WGXC-90.7 FM

Metro-North engineer is Germantown resident

Dec 03, 2013 6:58 am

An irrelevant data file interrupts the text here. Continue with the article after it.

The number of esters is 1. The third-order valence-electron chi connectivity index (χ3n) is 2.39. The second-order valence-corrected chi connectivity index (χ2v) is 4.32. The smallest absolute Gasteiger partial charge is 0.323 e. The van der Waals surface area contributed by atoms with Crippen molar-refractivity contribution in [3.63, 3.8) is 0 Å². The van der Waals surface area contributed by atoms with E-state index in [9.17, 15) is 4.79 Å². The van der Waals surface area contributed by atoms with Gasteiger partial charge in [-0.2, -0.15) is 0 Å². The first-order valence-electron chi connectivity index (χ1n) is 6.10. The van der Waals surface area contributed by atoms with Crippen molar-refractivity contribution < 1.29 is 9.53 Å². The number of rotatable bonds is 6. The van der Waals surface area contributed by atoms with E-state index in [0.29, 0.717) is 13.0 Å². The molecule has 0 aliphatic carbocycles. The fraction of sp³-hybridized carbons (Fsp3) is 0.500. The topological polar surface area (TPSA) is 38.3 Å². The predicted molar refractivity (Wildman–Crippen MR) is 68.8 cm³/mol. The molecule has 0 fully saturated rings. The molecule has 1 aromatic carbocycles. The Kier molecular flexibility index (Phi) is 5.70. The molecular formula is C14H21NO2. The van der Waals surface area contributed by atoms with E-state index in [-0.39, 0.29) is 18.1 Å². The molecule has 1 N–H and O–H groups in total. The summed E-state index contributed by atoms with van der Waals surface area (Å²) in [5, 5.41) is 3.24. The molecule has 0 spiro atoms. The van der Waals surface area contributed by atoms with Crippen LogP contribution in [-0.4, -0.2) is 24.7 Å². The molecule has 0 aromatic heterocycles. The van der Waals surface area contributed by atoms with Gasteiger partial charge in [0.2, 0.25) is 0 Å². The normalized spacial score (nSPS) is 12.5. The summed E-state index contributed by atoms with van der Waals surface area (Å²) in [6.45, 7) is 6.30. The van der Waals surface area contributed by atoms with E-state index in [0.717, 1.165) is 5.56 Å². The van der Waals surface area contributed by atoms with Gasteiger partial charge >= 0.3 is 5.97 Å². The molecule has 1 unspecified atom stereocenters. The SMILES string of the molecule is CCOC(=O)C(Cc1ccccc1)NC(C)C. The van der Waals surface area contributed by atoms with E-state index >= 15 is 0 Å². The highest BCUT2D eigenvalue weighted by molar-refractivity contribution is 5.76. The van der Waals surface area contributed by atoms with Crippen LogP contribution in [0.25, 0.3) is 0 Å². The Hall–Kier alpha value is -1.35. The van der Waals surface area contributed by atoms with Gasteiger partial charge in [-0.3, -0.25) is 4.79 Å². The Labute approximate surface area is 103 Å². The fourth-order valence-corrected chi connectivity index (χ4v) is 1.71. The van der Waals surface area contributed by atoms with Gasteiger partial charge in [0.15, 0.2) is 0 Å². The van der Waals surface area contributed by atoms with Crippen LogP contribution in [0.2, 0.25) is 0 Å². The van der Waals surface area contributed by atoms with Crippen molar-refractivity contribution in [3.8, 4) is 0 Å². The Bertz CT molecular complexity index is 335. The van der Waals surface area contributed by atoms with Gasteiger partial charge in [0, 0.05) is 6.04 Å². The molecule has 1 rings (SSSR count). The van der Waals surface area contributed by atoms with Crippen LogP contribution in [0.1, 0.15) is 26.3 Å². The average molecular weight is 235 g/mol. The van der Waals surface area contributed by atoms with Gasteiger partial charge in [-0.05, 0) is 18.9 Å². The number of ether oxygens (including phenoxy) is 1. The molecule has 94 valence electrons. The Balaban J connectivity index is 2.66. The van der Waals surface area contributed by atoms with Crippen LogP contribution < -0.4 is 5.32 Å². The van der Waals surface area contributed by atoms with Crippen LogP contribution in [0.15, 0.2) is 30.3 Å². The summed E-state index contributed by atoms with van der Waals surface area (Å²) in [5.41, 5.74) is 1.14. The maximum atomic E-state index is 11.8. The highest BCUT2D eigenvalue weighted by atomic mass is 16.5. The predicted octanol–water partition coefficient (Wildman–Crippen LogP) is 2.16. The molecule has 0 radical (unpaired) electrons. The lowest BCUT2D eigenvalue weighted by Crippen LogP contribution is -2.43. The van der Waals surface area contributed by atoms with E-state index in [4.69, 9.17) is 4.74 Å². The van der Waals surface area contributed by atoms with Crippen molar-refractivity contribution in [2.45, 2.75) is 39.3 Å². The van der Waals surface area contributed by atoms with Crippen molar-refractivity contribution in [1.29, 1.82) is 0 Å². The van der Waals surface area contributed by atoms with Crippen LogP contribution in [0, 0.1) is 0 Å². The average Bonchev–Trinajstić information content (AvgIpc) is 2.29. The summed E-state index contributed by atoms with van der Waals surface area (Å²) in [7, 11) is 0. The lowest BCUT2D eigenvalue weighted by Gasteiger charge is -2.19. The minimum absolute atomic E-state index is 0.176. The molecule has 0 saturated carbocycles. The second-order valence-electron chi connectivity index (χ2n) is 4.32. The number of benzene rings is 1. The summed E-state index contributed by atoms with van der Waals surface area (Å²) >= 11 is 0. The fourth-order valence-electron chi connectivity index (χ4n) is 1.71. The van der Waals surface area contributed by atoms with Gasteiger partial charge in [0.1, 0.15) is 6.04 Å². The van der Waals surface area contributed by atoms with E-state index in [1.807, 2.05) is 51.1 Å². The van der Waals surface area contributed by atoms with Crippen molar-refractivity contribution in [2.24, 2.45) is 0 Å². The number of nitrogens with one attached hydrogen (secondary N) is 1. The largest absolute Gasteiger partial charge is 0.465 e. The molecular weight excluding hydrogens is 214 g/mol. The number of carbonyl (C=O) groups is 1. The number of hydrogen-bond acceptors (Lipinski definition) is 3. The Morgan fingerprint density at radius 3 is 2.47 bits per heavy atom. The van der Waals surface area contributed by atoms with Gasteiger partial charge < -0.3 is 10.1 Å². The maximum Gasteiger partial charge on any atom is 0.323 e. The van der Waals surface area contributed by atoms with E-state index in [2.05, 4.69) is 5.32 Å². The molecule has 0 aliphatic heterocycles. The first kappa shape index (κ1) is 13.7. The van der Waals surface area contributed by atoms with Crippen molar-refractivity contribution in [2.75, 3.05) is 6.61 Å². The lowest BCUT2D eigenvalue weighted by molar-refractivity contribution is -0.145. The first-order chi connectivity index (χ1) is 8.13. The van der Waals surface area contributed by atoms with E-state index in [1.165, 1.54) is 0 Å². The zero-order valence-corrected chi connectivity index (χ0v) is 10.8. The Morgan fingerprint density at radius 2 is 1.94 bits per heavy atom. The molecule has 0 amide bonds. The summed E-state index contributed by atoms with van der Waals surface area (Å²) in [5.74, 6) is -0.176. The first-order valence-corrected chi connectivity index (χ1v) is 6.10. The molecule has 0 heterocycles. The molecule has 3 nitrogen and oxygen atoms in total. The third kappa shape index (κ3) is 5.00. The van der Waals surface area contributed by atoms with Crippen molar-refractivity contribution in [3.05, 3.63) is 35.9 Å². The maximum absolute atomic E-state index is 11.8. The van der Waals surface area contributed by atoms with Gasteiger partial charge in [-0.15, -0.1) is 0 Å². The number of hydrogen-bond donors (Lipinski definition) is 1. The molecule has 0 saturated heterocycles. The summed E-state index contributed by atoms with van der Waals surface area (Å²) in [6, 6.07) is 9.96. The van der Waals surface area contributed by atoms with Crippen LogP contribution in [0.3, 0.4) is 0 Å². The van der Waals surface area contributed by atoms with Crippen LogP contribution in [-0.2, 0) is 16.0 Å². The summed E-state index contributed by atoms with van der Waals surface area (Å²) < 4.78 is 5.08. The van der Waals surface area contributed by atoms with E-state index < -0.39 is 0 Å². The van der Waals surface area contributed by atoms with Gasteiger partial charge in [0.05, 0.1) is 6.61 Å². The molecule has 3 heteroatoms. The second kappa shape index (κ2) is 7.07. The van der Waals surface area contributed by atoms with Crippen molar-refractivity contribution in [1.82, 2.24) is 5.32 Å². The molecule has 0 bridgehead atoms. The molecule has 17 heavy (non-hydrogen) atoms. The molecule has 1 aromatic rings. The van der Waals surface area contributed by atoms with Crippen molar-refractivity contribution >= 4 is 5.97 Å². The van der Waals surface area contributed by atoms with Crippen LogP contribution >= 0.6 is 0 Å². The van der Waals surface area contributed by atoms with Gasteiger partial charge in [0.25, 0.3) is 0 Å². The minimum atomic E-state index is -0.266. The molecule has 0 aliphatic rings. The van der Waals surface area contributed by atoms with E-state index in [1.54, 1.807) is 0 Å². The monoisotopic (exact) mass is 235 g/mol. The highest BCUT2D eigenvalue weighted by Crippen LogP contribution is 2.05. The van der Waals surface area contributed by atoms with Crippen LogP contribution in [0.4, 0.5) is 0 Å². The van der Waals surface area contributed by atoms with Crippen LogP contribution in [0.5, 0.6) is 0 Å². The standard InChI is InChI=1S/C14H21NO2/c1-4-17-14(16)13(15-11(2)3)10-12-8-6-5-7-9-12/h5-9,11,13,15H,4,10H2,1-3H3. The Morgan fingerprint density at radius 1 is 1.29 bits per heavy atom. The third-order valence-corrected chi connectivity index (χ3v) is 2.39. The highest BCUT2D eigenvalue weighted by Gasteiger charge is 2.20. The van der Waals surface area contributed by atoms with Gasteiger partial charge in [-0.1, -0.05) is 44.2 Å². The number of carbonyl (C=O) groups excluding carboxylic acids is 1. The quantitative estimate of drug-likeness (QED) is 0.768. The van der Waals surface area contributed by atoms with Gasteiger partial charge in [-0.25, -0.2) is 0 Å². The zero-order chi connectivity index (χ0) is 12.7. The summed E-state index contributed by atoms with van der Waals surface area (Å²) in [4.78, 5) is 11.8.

Jim Fitzgerald and Frank Eltman of The Associated Press are reporting the Metro-North commuter train that derailed over the weekend, killing four passengers, was traveling at 82 mph as it entered a 30 mph curve, a federal investigator said Mon., Dec. 2. But whether the wreck was the result of human error or mechanical trouble was unclear, he said. Rail experts said the tragedy might have been prevented if Metro-North Railroad had installed automated crash-avoidance technology that safety authorities have been urging for decades. Asked why the train was going so fast, National Transportation Safety Board member Earl Weener said: “That’s the question we need to answer.” Weener would not disclose what the engineer operating the train told investigators, and he said results of drug and alcohol tests were not yet available. The engineer, William Rockefeller of Germantown, was injured in the crash. Investigators are examining Rockefeller’s cellphone, apparently to determine whether he was distracted. Weener sketched a scenario that suggested the train’s throttle was let up and the brakes were fully applied way too late to stave off disaster. Investigators are unaware of any problems with the brakes during the nine stops the train made before the derailment. Read the full Associated Press story in the Register Star.